It’s not that the church leaders are fighting a futile battle to stop all mining. As a statement of Catholic Bishops from Latin America who met last July in Chaclacayo, Peru began, “the church recognizes the importance of the extractive industries, the service they can provide to mankind and the economies of the world, and the progress they contribute to society as a whole.” But, there is a long list of “buts.” The bishops’ bottom line is that they see an irrational exploitation that leaves a trail of destruction, even death, throughout Latin America.
At the Washington National Cathedral an unlikely gathering of bishops, preachers, and advocates met on April 24 to explore how they might join forces both to draw attention to the harm that bad mining practices wreak on people and land, and to point to practical, positive ways to move forward. The prime movers behind the effort are the Bank Information Center, its indomitable leader, Chad Dobson and Father Seamus Finn, whose work with the Interfaith Center for Corporate Responsibility has focused for years on nudging and cajoling companies towards responsibility in their corporate practice. Two large faith inspired organizations, Catholic Relief Services and Tearfund, have long campaigned for responsible mining and support the new coalition.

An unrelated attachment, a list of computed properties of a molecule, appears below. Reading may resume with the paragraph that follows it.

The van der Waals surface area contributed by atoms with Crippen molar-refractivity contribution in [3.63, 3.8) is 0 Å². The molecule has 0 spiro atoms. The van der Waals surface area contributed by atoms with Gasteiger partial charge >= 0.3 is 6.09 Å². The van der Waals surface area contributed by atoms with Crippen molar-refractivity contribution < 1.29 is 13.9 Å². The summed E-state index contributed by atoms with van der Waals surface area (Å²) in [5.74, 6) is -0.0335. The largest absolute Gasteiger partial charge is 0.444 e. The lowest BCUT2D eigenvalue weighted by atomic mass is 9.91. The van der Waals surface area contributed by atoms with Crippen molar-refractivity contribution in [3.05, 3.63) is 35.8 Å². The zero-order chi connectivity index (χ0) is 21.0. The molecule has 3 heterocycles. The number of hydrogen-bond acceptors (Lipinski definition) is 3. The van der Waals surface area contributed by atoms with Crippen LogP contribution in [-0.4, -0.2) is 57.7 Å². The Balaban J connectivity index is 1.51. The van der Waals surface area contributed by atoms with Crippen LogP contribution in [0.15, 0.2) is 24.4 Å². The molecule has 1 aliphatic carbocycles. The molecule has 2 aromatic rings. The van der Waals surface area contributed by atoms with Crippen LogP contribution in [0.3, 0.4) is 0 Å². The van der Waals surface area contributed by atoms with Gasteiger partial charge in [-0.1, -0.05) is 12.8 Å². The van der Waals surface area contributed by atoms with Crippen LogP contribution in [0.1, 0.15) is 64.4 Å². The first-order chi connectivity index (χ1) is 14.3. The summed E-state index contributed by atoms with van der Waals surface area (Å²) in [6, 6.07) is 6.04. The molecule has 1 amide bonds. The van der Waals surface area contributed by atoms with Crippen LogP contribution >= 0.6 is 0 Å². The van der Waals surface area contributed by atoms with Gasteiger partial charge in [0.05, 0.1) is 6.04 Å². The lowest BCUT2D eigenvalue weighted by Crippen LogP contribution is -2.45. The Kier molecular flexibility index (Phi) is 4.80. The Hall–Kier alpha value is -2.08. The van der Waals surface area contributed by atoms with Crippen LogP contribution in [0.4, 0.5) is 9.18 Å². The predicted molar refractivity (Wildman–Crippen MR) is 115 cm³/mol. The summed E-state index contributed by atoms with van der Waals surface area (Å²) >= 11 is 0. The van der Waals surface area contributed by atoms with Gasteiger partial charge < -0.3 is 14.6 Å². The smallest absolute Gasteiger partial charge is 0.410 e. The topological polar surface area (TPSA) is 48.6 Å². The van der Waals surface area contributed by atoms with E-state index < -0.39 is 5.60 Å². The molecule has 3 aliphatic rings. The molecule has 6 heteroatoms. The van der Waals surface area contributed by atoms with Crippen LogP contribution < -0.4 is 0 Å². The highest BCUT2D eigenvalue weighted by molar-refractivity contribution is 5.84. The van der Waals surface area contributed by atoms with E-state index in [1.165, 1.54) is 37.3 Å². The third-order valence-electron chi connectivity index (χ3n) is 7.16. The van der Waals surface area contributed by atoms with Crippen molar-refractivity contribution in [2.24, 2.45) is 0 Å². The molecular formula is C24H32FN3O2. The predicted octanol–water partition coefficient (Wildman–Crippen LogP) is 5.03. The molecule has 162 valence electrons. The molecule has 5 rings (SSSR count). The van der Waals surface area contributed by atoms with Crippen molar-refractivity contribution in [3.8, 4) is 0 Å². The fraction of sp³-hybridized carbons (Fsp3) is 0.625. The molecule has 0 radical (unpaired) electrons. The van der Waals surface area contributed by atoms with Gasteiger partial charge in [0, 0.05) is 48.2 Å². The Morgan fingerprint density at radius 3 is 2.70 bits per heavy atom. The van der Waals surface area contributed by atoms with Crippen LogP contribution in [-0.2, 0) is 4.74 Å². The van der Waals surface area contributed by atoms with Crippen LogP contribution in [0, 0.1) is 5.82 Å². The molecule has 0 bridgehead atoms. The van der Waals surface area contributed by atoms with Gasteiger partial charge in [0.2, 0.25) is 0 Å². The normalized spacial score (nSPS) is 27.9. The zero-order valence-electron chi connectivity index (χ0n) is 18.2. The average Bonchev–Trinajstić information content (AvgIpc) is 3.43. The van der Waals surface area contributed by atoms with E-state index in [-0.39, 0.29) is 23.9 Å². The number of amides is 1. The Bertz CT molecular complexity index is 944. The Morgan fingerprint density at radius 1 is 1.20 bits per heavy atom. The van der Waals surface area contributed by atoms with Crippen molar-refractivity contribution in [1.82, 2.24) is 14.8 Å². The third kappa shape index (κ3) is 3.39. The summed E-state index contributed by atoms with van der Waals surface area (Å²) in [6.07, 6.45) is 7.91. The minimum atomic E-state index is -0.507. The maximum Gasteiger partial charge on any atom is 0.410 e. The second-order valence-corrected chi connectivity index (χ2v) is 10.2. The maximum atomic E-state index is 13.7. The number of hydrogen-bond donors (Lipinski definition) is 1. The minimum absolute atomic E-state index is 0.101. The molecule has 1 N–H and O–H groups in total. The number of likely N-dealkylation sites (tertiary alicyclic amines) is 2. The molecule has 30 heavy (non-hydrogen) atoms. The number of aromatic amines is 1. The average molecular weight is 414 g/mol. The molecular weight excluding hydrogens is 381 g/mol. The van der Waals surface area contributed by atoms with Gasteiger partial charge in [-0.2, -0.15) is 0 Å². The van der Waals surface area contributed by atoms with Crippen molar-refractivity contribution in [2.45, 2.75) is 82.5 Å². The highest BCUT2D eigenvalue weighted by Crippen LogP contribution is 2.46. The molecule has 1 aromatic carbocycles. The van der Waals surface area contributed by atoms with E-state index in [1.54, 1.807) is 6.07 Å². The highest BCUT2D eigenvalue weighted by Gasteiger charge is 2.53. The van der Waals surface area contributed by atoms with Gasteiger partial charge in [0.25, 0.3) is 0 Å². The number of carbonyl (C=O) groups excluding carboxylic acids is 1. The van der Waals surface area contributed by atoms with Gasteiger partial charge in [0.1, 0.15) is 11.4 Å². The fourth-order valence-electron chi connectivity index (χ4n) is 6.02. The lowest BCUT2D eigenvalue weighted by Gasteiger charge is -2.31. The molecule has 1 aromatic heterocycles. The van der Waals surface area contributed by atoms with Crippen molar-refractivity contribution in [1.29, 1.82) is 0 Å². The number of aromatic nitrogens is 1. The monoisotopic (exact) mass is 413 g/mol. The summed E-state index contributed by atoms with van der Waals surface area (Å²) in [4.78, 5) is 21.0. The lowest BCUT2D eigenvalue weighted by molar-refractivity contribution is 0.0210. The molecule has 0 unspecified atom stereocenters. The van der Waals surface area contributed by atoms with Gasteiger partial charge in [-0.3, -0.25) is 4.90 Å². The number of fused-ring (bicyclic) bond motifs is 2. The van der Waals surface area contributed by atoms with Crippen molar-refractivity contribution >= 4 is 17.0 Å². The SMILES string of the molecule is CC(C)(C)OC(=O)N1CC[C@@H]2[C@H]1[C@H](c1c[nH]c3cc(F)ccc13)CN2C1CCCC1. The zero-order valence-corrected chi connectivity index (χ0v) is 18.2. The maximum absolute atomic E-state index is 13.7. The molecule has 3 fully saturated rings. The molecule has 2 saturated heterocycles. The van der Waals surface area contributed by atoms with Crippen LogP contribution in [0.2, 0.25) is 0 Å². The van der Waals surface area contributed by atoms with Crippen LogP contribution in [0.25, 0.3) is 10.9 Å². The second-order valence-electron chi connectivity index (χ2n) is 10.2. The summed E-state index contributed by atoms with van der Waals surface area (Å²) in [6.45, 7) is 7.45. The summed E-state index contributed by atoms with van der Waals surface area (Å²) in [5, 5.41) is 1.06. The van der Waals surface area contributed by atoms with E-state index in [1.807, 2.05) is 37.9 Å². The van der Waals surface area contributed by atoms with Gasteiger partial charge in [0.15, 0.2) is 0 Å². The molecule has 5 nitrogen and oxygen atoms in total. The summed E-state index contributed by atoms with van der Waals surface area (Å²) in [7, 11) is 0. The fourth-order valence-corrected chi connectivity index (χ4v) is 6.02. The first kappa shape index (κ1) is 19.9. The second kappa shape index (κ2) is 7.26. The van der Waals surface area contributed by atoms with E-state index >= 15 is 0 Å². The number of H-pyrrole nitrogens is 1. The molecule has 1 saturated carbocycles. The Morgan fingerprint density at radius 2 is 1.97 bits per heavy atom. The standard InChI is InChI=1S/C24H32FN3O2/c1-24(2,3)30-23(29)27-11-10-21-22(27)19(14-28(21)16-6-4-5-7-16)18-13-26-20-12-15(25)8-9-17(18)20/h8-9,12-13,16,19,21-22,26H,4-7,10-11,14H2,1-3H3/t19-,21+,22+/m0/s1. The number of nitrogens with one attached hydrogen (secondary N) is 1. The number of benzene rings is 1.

by Amanda Greene
from The Christian Century
Andrew Bowen sat yoga-style in his armchair, absent-mindedly fingering a set of Muslim prayer beads in his left hand as he talked about 2011 — his year of conversion.
But he’s not Muslim. In fact, the 29-year-old Lumberton resident doesn’t call himself by any of the 12 faiths he practiced for a month at a time last year.
Not Hindu (January). Not Baha’i (February). Not Zoroastrian (March). Not Jewish (April). Not Buddhist (May). Not agnostic (June). Not Mormon (July). Not Muslim (August). Not Sikh (September). Not Wiccan (October). Not Jain (November). And not Catholic (December).
Finding faith in God again was not Bowen’s aim. This young father of two was looking for faith in humanity.
from The Catholic Spirit
Made public today was the annual Message to Buddhists for the Feast of Vesakh, issued by the Pontifical Council for Inter-religious Dialogue. The message is signed by Cardinal Jean-Louis Tauran and Archbishop Pier Luigi Celata, respectively president and secretary of the council.
Vesakh is the main Buddhist feast and commemorates the three fundamental moments in the life of Gautama Buddha. According to tradition, the historical Buddha was born, achieved enlightenment and passed away during the full moon of the month of May. Thus Vesakh is a mobile feast which this year falls on 5 and 6 May, while in China it is celebrated on the eighth day of the fourth month of the Chinese calendar, which this year corresponds to 28 April. On those days, Buddhists decorate their houses with flowers and perfume them with incense, visit local temples and listen to the teaching of the monks.
This year’s message is entitled: “Christians and Buddhists: Sharing Responsibility for Educating the Young Generation on Justice and Peace through Inter-religious Dialogue:” Extracts from the English-language version of the text are given below.